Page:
A snowy Christmas with Pilsner beer? The ideal combination

An unusual shopping experience you don't often get to experience. The Christmas display for Plzeňský Prazdroj, however, did just that thanks to a unique combination of the Pilsner Urquell tradition and unusual technology. It can be seen in stores in the Czech Republic...

Take a peek behind the scenes at DAGO and have fun with us

We are busy with work and preparing one exhibition after another. Quality work is a priority for us, but we consider relations between colleagues and a pleasant atmosphere to be equally important. We are all for fun and in between our duties we manage to have a good...

We were there when the rum novelty Ron de Azur originated

For our long-term client STOCK Plzeň-Božkov, we prepared a set of POP media for the launch of a Panamanian rum called Ron de Azur. At first glance, it is clear that the design of POS materials provides customers with much more than just information about the product....

Unplanned purchases and how to boost them

You surely know the situation when you went to a store to buy few necessary things and finally bought twice as full shopping cart. Most likely the communication at points-of-sales largely influences us to buy unplanned items. The communication at points-of-sales has various functions. The most important one is just the stimulation of purchases we do not plan before we enter the store, so called impulsive purchases. With their help, effective P.O.P. media can increase product sales by tens or sometimes hundreds of percent.

There are four categories of products we put into shopping carts. The first one includes planned items in the form of a concrete product and brand – specifically planned. According to a research by POPAI, these items represent 13 % of the Czech shopping cart content. The second category includes generally planned items. These are cases when we know the category of goods we want, but do not prefer any concrete brand. These items represent approximately 24 % of all Czech purchases. The third category includes purely impulsive purchases, which means items that were not planned at all and which we decided to buy in a store. You might be surprised by the fact that nearly 60 % of one shopping cart content represents these items. The last category includes substitutes when we planned to buy a concrete product of a certain brand, but decided for another brand instead. We put approximately 3 % of these “alternative items” into our shopping carts. In addition to specifically planned items, just activities at a point-of-sales can influence us within the three other categories when shopping.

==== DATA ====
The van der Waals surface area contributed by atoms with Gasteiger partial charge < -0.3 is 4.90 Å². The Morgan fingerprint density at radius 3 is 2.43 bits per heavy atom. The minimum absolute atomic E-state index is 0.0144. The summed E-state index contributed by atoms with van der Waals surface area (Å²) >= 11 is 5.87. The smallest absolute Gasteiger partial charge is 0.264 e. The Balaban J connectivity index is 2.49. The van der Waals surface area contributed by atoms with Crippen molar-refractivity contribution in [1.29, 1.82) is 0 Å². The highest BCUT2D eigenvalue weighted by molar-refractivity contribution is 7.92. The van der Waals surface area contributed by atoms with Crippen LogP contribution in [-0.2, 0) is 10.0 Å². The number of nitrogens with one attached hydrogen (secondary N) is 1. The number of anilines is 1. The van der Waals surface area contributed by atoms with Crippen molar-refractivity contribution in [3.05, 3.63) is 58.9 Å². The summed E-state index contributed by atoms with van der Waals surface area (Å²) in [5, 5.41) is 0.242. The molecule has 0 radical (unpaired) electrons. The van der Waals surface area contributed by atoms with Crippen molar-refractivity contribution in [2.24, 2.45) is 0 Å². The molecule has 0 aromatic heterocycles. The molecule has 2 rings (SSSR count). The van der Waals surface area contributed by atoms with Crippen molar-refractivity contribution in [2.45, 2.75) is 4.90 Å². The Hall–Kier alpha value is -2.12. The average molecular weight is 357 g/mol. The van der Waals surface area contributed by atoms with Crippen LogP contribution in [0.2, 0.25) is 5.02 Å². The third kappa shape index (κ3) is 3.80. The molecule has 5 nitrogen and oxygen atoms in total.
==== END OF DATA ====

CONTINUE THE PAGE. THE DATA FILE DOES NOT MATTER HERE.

What reasons lead customers to impulsive behaviour while shopping? In most cases, we shop routinely and thus habitually. Every product would like to become a part of a shopping habit of as much customers as possible. It is done by reminding some wanted items (e.g. buying batteries that might be needed at home) or evoking a new desire (e.g. communication of a novelty). But always it is about time and it is necessary to attract the attention of customers within two or three seconds. The proper P.O.P. communication should help customers to decide quickly within their impulsive behaviour and save their time and energy.

For sellers and marketers, it is important to know to what extent the purchase of their product used to be impulsive or planned. It is also necessary to know what activates the customer impulse the best. We can generally focus on emotions or functions, eventually the combination of both. For example, in the case of cosmetics, emotional stimulation used to be stronger, but for the mentioned batteries it is the functional stimulation. Specifically, for example for beer, there could be reminded the moment of its consumption, or in the case of confectionery it is stimulation of appetite. The communication should be also harmonized with the brand essence and marketing activities outside the point-of-sales.
It is necessary to avoid several mistakes to ensure the impulsive purchase support works well. The impulsive stimulation must be clear, concise and well visible. It should not give an impression of being too manipulative or dangerous (a display looking as easily falling down after touching it), obstructing the comfortable manipulation with products and should not give an impression of excessive luxuriousness or, vice versa, cheapness of the promoted product contrary to its positioning. Last but not least, the impulsive purchase can be limited by a half-empty shelves or P.O.P. media giving customers the impression that something was just left for them.

Pin It on Pinterest

Share This